Thursday, July 22, 2010

'Libertarian' Used Correctly

"Less World! More Bank!"

I have been reading Phil Edwards' 'More Work! Less Pay!' Rebellion and Repression in Italy, 1972-7 (Manchester University Press, 2009). He occasionally uses the word 'libertarian', for example:
"the group re-emerged within the 'area' as the Collettivi Politici Operai (CPO; 'Workers' Political Collectives'), opening itself to left-libertarian as well as Leninist influences." -- Phil Edwards (p. 69)
and in translating:
"The first, numerically in the majority, is the 'creative' wing, libertarians with radical leanings ... These are the 'small-a' autonomists, who at one time or another fight for a 'better quality of life' ... The second large strand is that of the professors, the intellectuals, the theorists of the message ... The third strand, finally, is that of the 'capital-A' autonomists, or Autonomia operaia organizzata ['Organised Workers' Autonomy']" -- M. Monicelli, L'ultrasinistra in Italia 1968-1978 (1978, Phil Edwards' translation)

Apparently, the custom of street performances at protests emerged from the area of autonomia. Antonio Negri was a member of the CPO. Perhaps activists in Detroit might consider the establishment of social centers (centri sociali) by squatting in abandoned buildings.


Phil said...

Cheers! Are you reviewing the book anywhere? (More about the book here, if you'll excuse the plug.)

I've always thought of myself a libertarian. I haven't found that combining the word with 'left' or even 'Marxist' has caused any confusion until relatively recently, although I guess in Britain I've been relatively sheltered.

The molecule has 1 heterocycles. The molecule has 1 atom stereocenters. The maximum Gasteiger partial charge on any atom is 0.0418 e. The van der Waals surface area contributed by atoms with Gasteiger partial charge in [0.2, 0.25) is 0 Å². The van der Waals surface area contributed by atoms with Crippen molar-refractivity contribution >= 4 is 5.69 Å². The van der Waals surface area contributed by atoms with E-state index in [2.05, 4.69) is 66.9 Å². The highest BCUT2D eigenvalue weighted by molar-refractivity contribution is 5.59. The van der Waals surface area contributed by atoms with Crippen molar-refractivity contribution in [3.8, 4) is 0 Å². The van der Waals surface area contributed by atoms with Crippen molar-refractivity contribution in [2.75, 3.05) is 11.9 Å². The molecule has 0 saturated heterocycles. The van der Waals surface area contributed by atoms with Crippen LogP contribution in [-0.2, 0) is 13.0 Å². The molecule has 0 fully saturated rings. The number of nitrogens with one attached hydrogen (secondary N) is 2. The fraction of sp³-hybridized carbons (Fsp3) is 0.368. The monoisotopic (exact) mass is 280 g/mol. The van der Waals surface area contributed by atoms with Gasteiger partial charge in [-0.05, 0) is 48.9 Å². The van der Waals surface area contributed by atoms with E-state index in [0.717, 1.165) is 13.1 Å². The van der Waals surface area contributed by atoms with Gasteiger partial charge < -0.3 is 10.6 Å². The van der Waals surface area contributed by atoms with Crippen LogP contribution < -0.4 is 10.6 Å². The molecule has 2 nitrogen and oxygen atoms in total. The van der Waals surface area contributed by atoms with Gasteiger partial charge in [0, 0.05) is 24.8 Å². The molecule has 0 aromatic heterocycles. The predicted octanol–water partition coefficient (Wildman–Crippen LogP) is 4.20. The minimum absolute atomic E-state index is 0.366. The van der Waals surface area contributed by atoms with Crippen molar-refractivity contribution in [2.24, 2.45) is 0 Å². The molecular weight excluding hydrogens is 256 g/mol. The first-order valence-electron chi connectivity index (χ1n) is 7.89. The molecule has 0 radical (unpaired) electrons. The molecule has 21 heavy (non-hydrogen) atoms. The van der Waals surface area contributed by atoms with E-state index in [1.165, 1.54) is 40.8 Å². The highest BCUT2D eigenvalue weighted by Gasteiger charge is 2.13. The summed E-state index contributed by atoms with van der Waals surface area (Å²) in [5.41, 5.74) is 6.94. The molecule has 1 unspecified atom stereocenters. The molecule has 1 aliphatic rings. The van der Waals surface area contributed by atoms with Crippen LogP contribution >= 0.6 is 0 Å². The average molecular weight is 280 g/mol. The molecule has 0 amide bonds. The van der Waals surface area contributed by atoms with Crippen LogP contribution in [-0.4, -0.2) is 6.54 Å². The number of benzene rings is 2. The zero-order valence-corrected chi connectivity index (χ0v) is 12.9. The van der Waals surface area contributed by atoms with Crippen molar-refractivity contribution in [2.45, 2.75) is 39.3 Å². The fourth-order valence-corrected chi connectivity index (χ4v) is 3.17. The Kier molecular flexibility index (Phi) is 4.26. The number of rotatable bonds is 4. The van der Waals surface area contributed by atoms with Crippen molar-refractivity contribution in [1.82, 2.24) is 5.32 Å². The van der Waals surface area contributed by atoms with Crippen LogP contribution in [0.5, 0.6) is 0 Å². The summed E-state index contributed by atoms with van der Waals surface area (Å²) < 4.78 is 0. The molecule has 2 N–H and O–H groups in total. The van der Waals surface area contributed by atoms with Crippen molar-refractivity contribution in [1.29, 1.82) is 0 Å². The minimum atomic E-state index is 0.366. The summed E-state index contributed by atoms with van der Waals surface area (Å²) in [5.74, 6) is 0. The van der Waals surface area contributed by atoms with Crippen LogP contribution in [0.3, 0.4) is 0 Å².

Anonymous said...

Yes, I was also surprised by the right-wing appropriation of "libertarian" when I first came across it (nearly 20 years ago now). It started in America in the 1950s, a mere 100 years after the left started using it.

It is amazing how, in America, the word has totally changed its meaning in a few decades. I hope we can keep that change stay in America and, eventually, win the word back for the left there.

An Anarchist FAQ

Robert Vienneau said...

Thanks for the comments.

Phil, I haven't reviewed the book, and I probably won't do one here. I find your presentation of your thesis, that there was a second cycle of contention in Italy in the 1970s convincing, but I don't think I really know enough to judge. After reading Empire, I read Antonio Negri's Marx beyond Marx: Lessons on the Grundrisse. This was based on lectures in Paris while Negri was in exile. I learned a lot about the background of why he was in exile from your book. One minor thing I would have liked to see more of: arguments about the seperation of the violent left groups from the more peaceful (albeit forceful) groups.

Phil said...

Robert - it's a complicated and murky story. I think the key point is that, as part of the crackdown on the 'terrorists', the movements were simultaneously being pressurised to dissociate from the armed struggle groups and being labelled as terrorist themselves. Under that kind of pressure, the fact that many (most?) activists felt uncomfortable about the "militarisation" of the movement took second place - resistance to the crackdown and solidarity with those affected by it seemed more urgent. But it's certainly true that - while hardly anyone was actually committed to non-violence - the organised violence of the armed struggle groups was a very divisive factor.